The Trust is calling for the urgent introduction of legal protection for Scotland’s beavers following the discovery of a dead beaver on a wildlife reserve in Tayside.
Examination of the female beaver showed that it is likely to have died from an infection after being shot in the chest.
Our Chief Executive Jonny Hughes said: “We believe that this animal was shot elsewhere while foraging and then died from its wounds after returning to its home territory. Sadly, this beaver is likely to have suffered a slow and painful death, and the loss of the resident female may mean that the complex network of dams and lodges that have developed on the reserve will be abandoned.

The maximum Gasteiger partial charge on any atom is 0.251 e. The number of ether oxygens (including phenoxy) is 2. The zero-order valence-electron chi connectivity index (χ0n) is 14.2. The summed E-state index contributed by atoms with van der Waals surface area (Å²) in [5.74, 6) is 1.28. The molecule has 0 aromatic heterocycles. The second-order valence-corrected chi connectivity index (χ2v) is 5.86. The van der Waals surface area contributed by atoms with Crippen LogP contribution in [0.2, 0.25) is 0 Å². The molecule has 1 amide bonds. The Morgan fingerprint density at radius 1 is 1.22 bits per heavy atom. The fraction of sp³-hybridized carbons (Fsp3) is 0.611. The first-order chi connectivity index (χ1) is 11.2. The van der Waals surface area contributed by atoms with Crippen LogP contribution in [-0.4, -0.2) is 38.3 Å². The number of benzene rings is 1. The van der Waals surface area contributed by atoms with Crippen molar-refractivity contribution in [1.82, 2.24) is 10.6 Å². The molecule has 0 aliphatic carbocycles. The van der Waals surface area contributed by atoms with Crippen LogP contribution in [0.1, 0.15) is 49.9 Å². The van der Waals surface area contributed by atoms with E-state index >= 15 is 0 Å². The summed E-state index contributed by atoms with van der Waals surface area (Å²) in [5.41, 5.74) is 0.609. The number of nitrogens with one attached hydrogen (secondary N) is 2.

“Without legal protection beavers are subject to unregulated culling. There is no clear picture of how many beavers are being shot or whether this is being done humanely.
“In addition to the significant positive effects that beavers can have on the natural environment, we realise that some localised negative impacts need to be managed. However, lethal control should be used as an absolute last resort and must be carried out humanely.
“To ensure that beavers are allowed to spread throughout Scotland and any negative impacts are properly managed, the Scottish Government needs to begin the overdue process of giving beavers European Protected Species status as quickly as possible.”
According to the most recent survey by Scottish Natural Heritage there are an estimated 430 beavers in Tayside. It is unknown how many have been culled, but reports range from 50 to over 240.